1990 marked the beginning of a new era of expansion for Thermo Instrument, as it merged with Thermo Environmental Corporation, which had been formed in 1987 when Thermo Analytical merged with Thermo Water Management. Thermo Environmental, an 80 percent subsidiary of Thermo Electron, was acquired by Thermo Instrument Systems in 1990. Thermo Environmental was then divided into several wholly owned subsidiaries, including Thermo Analytical Inc., Thermo Consulting Engineers, Bettigole Andrews and Clark Inc., and TMA/Normandeau Associates. The acquisition of Thermo Environmental was a key move for Thermo Instrument Systems Inc., allowing the company to expand by adding laboratory, consulting, and engineering services to complement its core analytical instruments business. This merger/acquisition paved the way for Thermo Instrument's expansion into operations beyond instrument manufacturing in the 1990s. The company's year-end revenues for 1989 (refigured to include the merger) were $184.7 million.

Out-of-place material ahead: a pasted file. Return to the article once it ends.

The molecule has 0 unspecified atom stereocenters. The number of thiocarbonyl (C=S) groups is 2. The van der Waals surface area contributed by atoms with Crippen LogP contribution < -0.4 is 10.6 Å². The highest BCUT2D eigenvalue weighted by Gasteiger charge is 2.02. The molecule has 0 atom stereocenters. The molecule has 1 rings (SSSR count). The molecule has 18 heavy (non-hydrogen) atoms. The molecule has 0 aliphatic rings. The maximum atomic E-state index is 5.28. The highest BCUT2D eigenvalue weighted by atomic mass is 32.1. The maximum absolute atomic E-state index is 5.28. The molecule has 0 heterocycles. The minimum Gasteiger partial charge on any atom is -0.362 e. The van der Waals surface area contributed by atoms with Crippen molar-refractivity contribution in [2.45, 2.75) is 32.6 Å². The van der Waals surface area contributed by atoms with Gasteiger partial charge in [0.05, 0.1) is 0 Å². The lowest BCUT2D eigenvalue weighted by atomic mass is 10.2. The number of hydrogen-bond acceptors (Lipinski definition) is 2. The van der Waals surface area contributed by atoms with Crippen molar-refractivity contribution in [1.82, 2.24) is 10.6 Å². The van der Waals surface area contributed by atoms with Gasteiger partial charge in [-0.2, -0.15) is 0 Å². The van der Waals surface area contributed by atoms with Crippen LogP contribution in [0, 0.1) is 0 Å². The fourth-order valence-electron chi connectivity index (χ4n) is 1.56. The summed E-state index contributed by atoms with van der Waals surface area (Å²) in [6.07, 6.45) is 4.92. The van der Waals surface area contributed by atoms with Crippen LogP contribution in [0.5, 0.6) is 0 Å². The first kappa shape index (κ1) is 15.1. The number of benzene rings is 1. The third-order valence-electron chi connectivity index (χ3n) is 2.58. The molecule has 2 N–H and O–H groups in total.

Thermo Instrument Systems made a strategic decision to enter the market for mass spectrometers in 1990. That fall, the company acquired Finnigan Corporation, the world's leading manufacturer of mass spectrometers. Often referred to as "the mother of all detection technologies," mass spectrometers were unsurpassed by any analytical instrument in their ability to provide information on the molecular weight of a chemical/biological compound and the amount of compound present in a sample. The market for mass spectrometers--one of the fastest growing segments of the analytical instruments market--would grow at approximately ten percent each year.